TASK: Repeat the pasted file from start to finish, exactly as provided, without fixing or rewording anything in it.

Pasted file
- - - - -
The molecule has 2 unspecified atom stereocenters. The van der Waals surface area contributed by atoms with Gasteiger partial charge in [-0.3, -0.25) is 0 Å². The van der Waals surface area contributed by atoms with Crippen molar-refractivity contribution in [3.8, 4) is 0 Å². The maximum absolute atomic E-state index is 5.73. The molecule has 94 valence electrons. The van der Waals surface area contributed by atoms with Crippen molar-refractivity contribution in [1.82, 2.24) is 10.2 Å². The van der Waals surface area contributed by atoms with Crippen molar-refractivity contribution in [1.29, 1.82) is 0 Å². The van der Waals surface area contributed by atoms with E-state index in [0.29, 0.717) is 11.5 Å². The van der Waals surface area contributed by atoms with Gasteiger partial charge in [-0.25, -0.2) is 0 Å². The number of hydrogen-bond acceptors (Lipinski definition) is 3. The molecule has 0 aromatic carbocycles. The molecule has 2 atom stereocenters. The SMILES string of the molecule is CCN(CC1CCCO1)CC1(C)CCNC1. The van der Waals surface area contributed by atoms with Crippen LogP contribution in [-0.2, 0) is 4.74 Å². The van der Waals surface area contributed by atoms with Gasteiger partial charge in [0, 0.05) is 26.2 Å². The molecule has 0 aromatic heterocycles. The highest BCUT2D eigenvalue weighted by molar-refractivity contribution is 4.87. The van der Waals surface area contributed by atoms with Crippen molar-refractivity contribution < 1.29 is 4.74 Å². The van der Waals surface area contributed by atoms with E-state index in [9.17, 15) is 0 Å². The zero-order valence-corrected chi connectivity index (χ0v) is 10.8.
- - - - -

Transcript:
The molecule has 2 unspecified atom stereocenters. The van der Waals surface area contributed by atoms with Gasteiger partial charge in [-0.3, -0.25) is 0 Å². The van der Waals surface area contributed by atoms with Crippen molar-refractivity contribution in [3.8, 4) is 0 Å². The maximum absolute atomic E-state index is 5.73. The molecule has 94 valence electrons. The van der Waals surface area contributed by atoms with Crippen molar-refractivity contribution in [1.82, 2.24) is 10.2 Å². The van der Waals surface area contributed by atoms with Crippen molar-refractivity contribution in [1.29, 1.82) is 0 Å². The van der Waals surface area contributed by atoms with E-state index in [0.29, 0.717) is 11.5 Å². The van der Waals surface area contributed by atoms with Gasteiger partial charge in [-0.25, -0.2) is 0 Å². The number of hydrogen-bond acceptors (Lipinski definition) is 3. The molecule has 0 aromatic carbocycles. The molecule has 2 atom stereocenters. The SMILES string of the molecule is CCN(CC1CCCO1)CC1(C)CCNC1. The van der Waals surface area contributed by atoms with Crippen LogP contribution in [-0.2, 0) is 4.74 Å². The van der Waals surface area contributed by atoms with Gasteiger partial charge in [0, 0.05) is 26.2 Å². The molecule has 0 aromatic heterocycles. The highest BCUT2D eigenvalue weighted by molar-refractivity contribution is 4.87. The van der Waals surface area contributed by atoms with Crippen molar-refractivity contribution < 1.29 is 4.74 Å². The van der Waals surface area contributed by atoms with E-state index in [9.17, 15) is 0 Å². The zero-order valence-corrected chi connectivity index (χ0v) is 10.8.